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Vintage California Cuisine: 300 Recipes from the First Cookbooks Published in the Golden State


Everyday Greens: Home Cooking from Greens, the Celebrated Vegetarian Restaurant

By Annie Somerville 





Annie Somerville talks about vegetables

A Fall Soup with Asian Flavors

Kabocha Squash Soup with Coconut Milk and Lime Leaves
Vegetable Stock

It is fitting that Asian influences are prevalent on the menu at Greens, a vegetarian restaurant that has been a fixture in San Francisco since the late 1970s. The restaurant was founded by the Zen Center and obtains much of its produce from Green Gulch Farm, another Bay Area institution owned and operated by Zen Buddhists.    

This recipe infused with Asian flavors is from Everyday Greens, a cookbook published in 2004 by the restaurant's head chef, Annie Somerville. It is “well worth the trip to an Asian market to find the ingredients,” she writes. "With its thick skin and firm, dense flesh, kabocha squash was born to be roasted. It soaks up the rich exotic flavors of coconut milk, lime leaves, lemongrass and Thai basil, which adds a spicy touch." If you can't find Thai basil, she recommends using regular basil or cilantro instead. And if kabocha squash isn’t available, red kuri, butternut, or another winter squash will do as a replacement.

The recipe also calls for another Asian specialty ingredient, kefir (or kaffir) lime leaves (Citrus hystrix).  Asian groceries usually carry them, and they can also sometimes be found at farmers markets amidst displays of Asian vegetables.

The vegetable stock that is the base for the squash soup can serve many other purposes. “The versatile stock is surprisingly rich, adding tremendous depth to many of our favorite dishes,” Somerville writes. “It is just right for risotto and all kinds of soups and stews, both delicate and hearty. It’s great for thinning leftover soups, ragouts, and pasta dishes, so double the recipe and freeze half of it for later. It keeps nearly indefinitely in the freezer, but only a day or two in the refrigerator.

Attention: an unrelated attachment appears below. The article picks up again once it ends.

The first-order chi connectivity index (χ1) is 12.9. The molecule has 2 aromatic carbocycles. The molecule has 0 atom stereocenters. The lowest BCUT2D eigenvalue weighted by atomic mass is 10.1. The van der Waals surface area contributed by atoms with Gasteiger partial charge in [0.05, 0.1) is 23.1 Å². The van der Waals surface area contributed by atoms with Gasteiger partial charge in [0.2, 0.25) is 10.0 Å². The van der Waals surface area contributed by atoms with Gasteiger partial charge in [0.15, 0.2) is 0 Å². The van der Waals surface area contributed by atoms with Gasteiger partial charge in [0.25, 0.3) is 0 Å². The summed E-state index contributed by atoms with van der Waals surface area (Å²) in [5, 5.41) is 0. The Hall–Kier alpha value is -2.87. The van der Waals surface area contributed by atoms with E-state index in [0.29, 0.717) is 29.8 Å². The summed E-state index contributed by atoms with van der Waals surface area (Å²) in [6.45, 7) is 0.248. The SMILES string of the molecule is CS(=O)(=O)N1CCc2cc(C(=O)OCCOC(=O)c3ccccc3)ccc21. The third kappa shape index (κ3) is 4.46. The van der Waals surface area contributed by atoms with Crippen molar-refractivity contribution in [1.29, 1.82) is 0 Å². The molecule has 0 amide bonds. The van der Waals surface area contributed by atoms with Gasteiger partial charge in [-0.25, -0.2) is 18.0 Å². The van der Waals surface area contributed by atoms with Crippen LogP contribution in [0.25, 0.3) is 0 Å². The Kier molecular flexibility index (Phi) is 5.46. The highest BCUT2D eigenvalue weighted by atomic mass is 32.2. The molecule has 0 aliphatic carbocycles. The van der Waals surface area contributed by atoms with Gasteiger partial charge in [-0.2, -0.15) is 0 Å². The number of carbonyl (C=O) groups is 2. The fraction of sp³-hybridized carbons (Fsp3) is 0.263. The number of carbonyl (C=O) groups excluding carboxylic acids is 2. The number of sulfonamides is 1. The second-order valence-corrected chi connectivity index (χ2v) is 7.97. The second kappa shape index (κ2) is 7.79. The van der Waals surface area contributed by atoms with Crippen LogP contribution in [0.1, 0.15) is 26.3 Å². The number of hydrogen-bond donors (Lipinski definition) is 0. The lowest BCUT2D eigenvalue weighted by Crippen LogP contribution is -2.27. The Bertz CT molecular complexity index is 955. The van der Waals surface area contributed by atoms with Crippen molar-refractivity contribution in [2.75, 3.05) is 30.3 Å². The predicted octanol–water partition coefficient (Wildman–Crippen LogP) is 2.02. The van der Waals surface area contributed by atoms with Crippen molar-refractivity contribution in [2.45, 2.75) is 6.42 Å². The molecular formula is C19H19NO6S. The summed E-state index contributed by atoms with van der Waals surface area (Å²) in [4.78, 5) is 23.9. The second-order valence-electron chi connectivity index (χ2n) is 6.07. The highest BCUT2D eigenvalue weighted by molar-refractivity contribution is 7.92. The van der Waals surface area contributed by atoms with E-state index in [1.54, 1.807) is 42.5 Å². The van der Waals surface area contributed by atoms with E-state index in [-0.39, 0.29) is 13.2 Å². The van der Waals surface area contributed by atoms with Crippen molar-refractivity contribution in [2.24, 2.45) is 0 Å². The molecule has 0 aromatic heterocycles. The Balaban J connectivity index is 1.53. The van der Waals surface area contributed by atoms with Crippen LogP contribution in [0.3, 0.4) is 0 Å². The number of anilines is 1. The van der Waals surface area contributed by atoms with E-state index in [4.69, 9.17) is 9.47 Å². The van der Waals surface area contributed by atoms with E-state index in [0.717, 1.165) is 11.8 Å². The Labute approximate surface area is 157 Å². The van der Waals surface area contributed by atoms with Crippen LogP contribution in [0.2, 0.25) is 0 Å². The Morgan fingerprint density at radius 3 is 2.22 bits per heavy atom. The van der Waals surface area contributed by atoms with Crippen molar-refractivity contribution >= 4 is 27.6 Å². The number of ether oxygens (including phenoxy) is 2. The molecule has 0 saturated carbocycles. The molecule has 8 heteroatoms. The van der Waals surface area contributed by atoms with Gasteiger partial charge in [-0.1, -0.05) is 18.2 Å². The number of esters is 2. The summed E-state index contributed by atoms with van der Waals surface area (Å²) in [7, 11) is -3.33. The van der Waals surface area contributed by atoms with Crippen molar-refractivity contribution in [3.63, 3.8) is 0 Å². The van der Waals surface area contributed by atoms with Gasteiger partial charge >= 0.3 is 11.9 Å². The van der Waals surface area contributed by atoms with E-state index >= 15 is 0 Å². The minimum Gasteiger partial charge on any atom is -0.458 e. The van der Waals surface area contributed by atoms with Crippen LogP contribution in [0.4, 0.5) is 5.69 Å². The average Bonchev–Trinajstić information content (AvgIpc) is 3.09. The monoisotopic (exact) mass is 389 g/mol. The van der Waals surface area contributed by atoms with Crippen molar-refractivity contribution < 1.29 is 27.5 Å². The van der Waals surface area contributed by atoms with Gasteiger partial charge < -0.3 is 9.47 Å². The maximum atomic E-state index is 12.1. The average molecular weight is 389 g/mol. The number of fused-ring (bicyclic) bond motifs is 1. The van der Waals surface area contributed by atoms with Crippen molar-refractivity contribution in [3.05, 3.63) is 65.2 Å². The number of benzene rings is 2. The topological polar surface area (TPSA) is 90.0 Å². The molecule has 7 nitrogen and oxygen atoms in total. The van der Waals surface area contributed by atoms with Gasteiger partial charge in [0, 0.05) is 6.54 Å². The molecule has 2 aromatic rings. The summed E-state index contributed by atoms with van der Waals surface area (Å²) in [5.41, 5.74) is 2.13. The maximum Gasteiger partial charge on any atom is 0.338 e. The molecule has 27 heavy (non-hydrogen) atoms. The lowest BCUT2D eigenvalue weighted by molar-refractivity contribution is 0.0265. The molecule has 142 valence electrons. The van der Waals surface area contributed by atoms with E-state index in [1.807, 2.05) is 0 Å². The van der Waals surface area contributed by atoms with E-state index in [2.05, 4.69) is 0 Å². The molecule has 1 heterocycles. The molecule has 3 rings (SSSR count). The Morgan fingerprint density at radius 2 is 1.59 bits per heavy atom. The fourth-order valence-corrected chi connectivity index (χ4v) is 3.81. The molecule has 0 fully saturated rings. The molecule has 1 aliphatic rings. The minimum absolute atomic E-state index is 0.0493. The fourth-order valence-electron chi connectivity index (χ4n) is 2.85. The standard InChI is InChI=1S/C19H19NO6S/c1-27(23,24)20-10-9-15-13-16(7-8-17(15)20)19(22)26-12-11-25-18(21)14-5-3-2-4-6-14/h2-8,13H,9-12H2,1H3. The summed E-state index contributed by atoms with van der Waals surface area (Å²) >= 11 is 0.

Kabocha Squash Soup 
with Coconut Milk and Lime Leaves

(Makes about 2 quarts )

Vegetable stock, 5 cups
1 medium kabocha squash, about 3 pounds, cut in half, seeds removed
1 tablespoon vegetable oil or olive oil
1 large onion, chopped, about 2 cups
Salt and pepper
1 tablespoon minced garlic
3 stalks lemongrass, tough tops and outer leaves removed, finely chopped, about ⅓ cup
1 or 2 kefir lime leaves
1 14-ounce can unsweetened coconut milk
10 to 15 Thai basil leaves, bundled and cut in thin ribbons, about 2 tablespoons

Preheat the oven to 400º

2. Make the stock and keep it warm over low heat.

3. Place the squash, cut side down, in a baking dish with a little water. Cover and roast until tender, 35 to 40 minutes. When the squash is cool enough to handle, scoop it out of the skin. You should have about 4 cups.

 4. Heat the oil in a soup pot and add the onions, 1 teaspoon salt, and a pinch of pepper and cook until they begin to soften, about three minutes. Add the garlic, lemongrass and ginger and cook for 2 minutes. Add the squash, the stock, and the lime leaf and bring to a boil. Lower the heat and simmer, uncovered, about 30 minutes.

5. Remove the lime leaf and puree the squash mixture in a blender until smooth. Pass through a food mill and return to the pot over medium-low heat. Add the coconut milk and cook for 5 to 10 minutes. Adjust the seasoning with salt and pepper to taste. Garnish each serving with Thai basil.  

Vegetable Stock
(Makes about 2 quarts )

1 large yellow onion, sliced
2 to 3 leek tops, chopped and washed
3 celery ribs, slices
2 large carrots, sliced
1 pound white mushrooms sliced
1 large potato, sliced
6 garlic cloves, smashed with the flat side of a knife, skins left on
1 teaspoon salt
1 teaspoon peppercorns
6 parsley sprigs
3 to 4 fresh thyme sprigs
2 fresh oregano or marjoram sprigs
5 fresh sage leaves
1 bay leaf
10 cups cold water

1. Combine all the ingredients in a stockpot and bring to a boil. Lower the heat and simmer, uncovered, for about 45 minutes, stirring as needed. 

2. Pour the stock through a strainer, pressing as much liquid from the vegetables as possible, then discard them.

Copyright 2005 Seasonal Chef